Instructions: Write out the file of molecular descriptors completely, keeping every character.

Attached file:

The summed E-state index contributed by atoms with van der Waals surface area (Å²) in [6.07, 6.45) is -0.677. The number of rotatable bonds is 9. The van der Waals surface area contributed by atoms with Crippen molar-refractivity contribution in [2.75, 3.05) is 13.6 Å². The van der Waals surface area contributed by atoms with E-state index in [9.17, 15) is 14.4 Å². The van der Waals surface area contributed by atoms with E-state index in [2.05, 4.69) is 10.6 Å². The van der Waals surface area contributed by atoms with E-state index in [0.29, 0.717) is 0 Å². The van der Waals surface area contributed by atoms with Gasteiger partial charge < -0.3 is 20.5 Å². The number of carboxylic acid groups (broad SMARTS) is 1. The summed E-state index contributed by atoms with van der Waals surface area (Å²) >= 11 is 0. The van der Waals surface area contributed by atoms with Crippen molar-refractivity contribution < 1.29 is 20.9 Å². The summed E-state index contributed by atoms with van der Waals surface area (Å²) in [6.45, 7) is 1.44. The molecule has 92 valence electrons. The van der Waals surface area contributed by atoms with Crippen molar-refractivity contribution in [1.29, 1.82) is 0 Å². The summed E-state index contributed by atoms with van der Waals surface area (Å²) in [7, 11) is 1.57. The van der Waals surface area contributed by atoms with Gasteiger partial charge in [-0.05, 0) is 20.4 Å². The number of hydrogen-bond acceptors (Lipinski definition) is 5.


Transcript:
The summed E-state index contributed by atoms with van der Waals surface area (Å²) in [6.07, 6.45) is -0.677. The number of rotatable bonds is 9. The van der Waals surface area contributed by atoms with Crippen molar-refractivity contribution in [2.75, 3.05) is 13.6 Å². The van der Waals surface area contributed by atoms with E-state index in [9.17, 15) is 14.4 Å². The van der Waals surface area contributed by atoms with E-state index in [2.05, 4.69) is 10.6 Å². The van der Waals surface area contributed by atoms with E-state index in [0.29, 0.717) is 0 Å². The van der Waals surface area contributed by atoms with Gasteiger partial charge < -0.3 is 20.5 Å². The number of carboxylic acid groups (broad SMARTS) is 1. The summed E-state index contributed by atoms with van der Waals surface area (Å²) >= 11 is 0. The van der Waals surface area contributed by atoms with Crippen molar-refractivity contribution < 1.29 is 20.9 Å². The summed E-state index contributed by atoms with van der Waals surface area (Å²) in [6.45, 7) is 1.44. The molecule has 92 valence electrons. The van der Waals surface area contributed by atoms with Crippen molar-refractivity contribution in [1.29, 1.82) is 0 Å². The summed E-state index contributed by atoms with van der Waals surface area (Å²) in [7, 11) is 1.57. The van der Waals surface area contributed by atoms with Gasteiger partial charge in [-0.05, 0) is 20.4 Å². The number of hydrogen-bond acceptors (Lipinski definition) is 5.